The message also says that a sign-in attempt was blocked on your e-mail address and may contain a sub-message saying “Someone just used your password to try to sign in to your account. Google blocked them, but you should check what happened”.

While many of those messages may be actual, the Google “Critical security alert” scam may appear without you having to log in as a new device, which is the strongest indicator.

Google “Critical Security Alert” – More Information

The Critical Security Alert message may come directly into your Gmail and after you click on the button it wants you to, you have successfully fallen into it’s trap, it may download it’s payload files directly onto your computer. These files may be of different file types:

→ .exe, .dll, .tmp, .vbs, .js, .bat, .cmd, .reg

The files may be located under different names in the following Windows directories:

  • %AppData%
  • %Local%
  • %LocalLow%
  • %Roaming%
  • %Temp%

After the files are dropped onto your computer, the Google “Critical Security Alert” “virus” may perform series of modifications that give it privileges to perform different administrative activities. Such activities are likely to:

  • Create mutexes.
  • Touch system files of Windows.
  • Create registry entries in different administrative sub-keys.
  • Create scheduled tasks on your PC.

This may ultimately result in the Google Security Alert malware to be able to steal information directly from your computer and perform series of malicious activities, like:

  • Install copies of itself in case you remove it’s payload manually.
  • Update itself to remain hidden on your PC.
  • Take screenshots of your desktop.
  • Log your keystrokes.
  • Scan for and steal saved passwords on your drive and web browser.
  • Steal files by copying them and silently sending them to the cyber-criminals via unsecured ports.
  • Download malware and adware on your computer without your consent or knowledge.

Remove “Critical Security Alert” Scam from Your Computer

In order to make sure that the “Critical Security Alert” scam is fully gone from your computer, we recommend that you follow the removal instructions underneath this article. They have been divided in manual and automatic removal manuals so that they can help you delete this threat based on your malware removal experience. If manual removal is not exactly something that you feel confident in doing, recommendations are to remove this malware or check if it has your infected your computer automatically by downloading and scanning your computer via an advanced anti-malware program. Such software will effectively make sure that your PC is fully secured and you passwords and data remain safe in the future.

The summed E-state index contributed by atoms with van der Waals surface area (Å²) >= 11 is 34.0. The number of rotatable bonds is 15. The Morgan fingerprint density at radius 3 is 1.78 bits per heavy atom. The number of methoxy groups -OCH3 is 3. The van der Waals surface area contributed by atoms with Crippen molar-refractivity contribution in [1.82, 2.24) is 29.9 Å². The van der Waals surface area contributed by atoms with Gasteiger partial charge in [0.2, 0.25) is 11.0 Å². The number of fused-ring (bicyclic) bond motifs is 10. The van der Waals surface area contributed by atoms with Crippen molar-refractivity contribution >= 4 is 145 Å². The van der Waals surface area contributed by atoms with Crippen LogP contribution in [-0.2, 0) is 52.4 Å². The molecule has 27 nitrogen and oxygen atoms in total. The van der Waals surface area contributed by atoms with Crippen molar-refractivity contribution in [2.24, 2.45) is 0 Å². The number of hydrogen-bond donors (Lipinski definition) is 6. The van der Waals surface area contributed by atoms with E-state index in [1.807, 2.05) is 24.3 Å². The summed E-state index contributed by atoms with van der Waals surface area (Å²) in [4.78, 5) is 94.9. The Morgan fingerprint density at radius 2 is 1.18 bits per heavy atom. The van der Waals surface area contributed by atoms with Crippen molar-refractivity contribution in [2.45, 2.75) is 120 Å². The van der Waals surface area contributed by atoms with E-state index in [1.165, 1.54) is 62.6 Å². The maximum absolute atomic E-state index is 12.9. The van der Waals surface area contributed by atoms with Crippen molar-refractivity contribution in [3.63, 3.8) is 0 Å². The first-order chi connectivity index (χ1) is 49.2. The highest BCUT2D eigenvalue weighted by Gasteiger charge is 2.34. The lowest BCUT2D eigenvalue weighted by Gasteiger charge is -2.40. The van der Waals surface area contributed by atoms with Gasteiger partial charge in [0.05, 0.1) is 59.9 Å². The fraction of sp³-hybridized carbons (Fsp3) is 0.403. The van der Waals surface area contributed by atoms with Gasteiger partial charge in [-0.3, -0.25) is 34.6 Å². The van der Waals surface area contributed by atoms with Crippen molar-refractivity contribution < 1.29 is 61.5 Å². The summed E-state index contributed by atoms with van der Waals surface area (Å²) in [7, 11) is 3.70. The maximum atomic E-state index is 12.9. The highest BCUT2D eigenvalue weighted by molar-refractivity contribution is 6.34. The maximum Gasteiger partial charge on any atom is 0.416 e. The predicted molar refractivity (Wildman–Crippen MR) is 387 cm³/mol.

Note! Your computer system may be affected by Google Critical Security Alert and other threats.
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Keep in mind, that SpyHunter’s scanner is only for malware detection. If SpyHunter detects malware on your PC, you will need to purchase SpyHunter’s malware removal tool to remove the malware threats. Read our SpyHunter 5 review. Click on the corresponding links to check SpyHunter’s EULA, Privacy Policy and Threat Assessment Criteria.

To remove Google Critical Security Alert follow these steps:

1. Boot Your PC In Safe Mode to isolate and remove Google Critical Security Alert files and objects
2. Find files created by Google Critical Security Alert on your PC

Use SpyHunter to scan for malware and unwanted programs

3. Scan for malware and unwanted programs with SpyHunter Anti-Malware Tool

Ventsislav Krastev

Ventsislav has been covering the latest malware, software and newest tech developments at SensorsTechForum for 3 years now. He started out as a network administrator. Having graduated Marketing as well, Ventsislav also has passion for discovery of new shifts and innovations in cybersecurity that become game changers. After studying Value Chain Management and then Network Administration, he found his passion within cybersecrurity and is a strong believer in basic education of every user towards online safety.

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1 Comment

  1. Sean

    I have just received an email saying someone has tried to get into my Google account, same description as above.

    Reply